Plasma waves that chirp and whistle like the dawn chorus have been found around the innermost planet. The discovery provides insights into the weak magnetic field of Mercury and gives us a preview of what the BepiColombo spacecraft will be able to study once it is in orbit around the planet. These observations come from a flyby of Mercury by the European and Japanese mission.
These chorus waves have been detected around Earth, Jupiter, Saturn, Uranus, and Neptune – and there are recordings of them from the first three planets in this list. Our planet and the gas giants have in common strong magnetic fields and radiation belts where charged particles get trapped.
Electrons released from the Sun travel through interplanetary space as the solar wind. Encountering a magnetic field, they might spiral around its field lines and this movement creates waves in the plasma. The motion of these waves affects the so-called space weather, and they can be easily turned into sounds that we can hear.
It was thought that Mercury might have them as well. The presence of a weak magnetic field has been known since the 1970s thanks to NASA’s Mariner 10. The MESSENGER spacecraft in the early 2000s showed that the magnetic field center is not at the center of the planet but about 20 percent of the planet’s radius northward. And a previous flyby conducted by BepiColombo showed the presence of weird aurorae on the planet.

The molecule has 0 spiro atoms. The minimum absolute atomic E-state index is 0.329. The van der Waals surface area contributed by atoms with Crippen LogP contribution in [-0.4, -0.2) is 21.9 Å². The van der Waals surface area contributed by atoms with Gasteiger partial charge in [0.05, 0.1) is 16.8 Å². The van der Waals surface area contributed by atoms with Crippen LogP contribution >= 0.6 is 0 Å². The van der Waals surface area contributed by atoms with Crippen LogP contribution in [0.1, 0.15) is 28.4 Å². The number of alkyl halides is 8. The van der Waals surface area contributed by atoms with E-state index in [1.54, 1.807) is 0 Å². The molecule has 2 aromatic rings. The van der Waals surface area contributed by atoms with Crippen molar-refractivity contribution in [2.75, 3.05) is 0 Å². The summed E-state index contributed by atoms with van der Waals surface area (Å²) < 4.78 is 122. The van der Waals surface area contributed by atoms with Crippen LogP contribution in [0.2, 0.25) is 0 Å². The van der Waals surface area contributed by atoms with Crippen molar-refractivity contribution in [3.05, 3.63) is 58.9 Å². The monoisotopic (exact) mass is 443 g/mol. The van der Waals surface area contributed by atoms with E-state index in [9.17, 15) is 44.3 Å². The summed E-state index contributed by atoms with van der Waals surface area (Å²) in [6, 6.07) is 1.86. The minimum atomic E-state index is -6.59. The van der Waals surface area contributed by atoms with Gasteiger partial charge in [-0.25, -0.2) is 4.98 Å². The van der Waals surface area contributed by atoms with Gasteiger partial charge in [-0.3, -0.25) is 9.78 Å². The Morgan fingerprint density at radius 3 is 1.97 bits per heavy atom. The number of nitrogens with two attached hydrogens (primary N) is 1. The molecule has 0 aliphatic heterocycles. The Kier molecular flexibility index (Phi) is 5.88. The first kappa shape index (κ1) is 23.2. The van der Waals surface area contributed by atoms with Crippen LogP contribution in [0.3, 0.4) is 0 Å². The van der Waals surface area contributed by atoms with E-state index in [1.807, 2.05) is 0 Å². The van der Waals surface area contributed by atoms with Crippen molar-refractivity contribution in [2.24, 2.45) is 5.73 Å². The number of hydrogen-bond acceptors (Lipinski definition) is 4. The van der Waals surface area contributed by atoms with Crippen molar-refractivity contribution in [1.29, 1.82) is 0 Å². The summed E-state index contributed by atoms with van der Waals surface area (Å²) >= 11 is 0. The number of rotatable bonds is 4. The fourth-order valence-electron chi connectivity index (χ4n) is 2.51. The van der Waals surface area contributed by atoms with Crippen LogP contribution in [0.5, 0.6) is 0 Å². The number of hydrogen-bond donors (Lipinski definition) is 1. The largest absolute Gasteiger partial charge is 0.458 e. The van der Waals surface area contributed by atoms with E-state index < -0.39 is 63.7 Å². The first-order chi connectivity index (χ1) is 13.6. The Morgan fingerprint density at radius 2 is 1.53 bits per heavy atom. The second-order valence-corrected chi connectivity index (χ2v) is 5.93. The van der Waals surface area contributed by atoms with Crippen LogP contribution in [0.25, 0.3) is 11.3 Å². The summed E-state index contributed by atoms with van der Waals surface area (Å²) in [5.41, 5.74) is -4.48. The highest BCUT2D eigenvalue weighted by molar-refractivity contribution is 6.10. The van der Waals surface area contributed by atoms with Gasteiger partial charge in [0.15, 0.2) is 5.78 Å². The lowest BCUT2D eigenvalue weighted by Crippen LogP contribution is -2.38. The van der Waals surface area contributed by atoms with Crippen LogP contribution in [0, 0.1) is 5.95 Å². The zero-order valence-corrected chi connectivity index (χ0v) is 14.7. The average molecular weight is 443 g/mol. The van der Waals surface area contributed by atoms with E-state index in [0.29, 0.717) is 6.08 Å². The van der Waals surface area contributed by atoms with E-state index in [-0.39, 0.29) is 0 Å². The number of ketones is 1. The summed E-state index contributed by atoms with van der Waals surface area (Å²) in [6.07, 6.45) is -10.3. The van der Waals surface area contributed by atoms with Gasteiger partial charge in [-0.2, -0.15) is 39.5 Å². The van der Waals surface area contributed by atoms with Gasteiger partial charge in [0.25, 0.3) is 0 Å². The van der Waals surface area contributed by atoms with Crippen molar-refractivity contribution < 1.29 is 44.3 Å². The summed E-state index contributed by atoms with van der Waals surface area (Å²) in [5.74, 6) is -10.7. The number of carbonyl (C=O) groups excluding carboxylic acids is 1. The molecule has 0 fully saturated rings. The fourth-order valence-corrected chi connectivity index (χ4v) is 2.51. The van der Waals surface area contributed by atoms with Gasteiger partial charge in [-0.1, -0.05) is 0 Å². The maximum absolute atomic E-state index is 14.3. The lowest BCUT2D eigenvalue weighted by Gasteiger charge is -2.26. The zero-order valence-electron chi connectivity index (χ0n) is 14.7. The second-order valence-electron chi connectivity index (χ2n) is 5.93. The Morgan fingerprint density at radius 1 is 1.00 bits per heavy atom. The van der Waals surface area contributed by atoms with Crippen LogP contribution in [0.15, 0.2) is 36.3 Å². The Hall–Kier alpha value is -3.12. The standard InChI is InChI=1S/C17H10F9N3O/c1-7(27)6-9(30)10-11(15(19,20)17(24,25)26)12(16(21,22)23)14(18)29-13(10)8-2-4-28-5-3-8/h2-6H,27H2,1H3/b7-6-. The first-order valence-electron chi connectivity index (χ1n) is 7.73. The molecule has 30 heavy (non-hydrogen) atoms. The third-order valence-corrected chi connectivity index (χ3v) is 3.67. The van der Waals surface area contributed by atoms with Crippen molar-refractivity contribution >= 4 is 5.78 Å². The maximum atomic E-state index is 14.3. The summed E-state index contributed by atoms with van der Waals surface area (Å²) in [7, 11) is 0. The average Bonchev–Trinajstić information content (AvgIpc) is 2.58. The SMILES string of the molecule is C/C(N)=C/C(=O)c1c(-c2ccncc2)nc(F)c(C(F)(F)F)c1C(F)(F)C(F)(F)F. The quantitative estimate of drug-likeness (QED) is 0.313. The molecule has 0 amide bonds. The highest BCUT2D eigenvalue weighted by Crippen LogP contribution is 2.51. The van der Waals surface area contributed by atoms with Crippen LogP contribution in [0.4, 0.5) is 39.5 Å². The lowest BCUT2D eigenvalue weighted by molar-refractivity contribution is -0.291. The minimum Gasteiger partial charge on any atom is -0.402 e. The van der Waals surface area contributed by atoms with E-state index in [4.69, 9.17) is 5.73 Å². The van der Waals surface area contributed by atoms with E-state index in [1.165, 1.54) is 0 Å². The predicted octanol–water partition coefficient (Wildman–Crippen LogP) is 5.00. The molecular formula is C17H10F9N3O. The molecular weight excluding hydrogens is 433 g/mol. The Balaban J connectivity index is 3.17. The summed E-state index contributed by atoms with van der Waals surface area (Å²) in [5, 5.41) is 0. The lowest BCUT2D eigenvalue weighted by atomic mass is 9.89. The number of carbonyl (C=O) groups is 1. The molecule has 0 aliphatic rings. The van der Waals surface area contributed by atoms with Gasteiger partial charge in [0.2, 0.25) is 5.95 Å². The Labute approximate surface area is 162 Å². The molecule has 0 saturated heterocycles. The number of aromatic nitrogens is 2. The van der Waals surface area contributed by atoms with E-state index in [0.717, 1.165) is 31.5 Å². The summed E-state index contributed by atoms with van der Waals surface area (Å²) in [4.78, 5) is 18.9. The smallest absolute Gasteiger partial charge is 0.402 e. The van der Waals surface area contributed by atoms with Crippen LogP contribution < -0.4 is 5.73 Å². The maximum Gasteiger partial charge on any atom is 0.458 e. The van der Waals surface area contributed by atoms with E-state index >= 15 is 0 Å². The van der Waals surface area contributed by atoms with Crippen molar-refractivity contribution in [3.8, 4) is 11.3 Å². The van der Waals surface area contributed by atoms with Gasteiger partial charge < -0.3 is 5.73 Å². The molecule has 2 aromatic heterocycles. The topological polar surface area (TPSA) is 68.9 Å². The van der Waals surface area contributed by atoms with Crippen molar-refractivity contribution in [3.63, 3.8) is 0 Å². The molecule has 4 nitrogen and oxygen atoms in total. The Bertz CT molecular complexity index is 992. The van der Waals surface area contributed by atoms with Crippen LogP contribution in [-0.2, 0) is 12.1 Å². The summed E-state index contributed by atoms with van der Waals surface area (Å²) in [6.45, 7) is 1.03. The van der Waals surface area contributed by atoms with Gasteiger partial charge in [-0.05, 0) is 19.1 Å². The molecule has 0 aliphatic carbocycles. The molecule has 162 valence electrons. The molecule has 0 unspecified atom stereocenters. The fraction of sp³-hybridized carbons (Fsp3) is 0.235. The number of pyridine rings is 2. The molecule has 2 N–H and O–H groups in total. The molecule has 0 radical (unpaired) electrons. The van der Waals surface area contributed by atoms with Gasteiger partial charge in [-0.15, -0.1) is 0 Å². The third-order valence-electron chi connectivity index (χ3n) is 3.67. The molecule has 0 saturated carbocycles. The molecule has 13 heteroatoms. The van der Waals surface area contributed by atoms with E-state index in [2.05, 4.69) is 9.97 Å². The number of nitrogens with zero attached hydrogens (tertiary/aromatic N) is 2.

The presence of chorus waves was strongly suspected and the researchers believe that the waves are actually connected to the aurorae, in a complex interaction between the magnetic field of the planet and the solar wind escaping the Sun.
“The data demonstrate the existence of energetic electrons on Mercury that can generate chorus waves, the possibility of generating active electrons efficiently accelerated by chorus waves, and the generation of X-ray auroras by electrons forcibly precipitating from Mercury’s magnetosphere to the surface of Mercury driven by chorus waves,” reads a press release about the research from Kanazawa University.
More information about the complex magnetic environment of Mercury will come when the mission enters orbit around the planet in December 2025. Understanding the space weather of such a planet will provide a better understanding of what planets with weaker magnetic fields are like both near and far.
"The present study paves the way for these challenging future investigations that will reveal how magnetized planet environments are shaped by the solar wind in our Solar System, with potential extrapolation to exoplanets and their interactions with stellar winds," the researchers wrote.
The study is published in Nature Astronomy.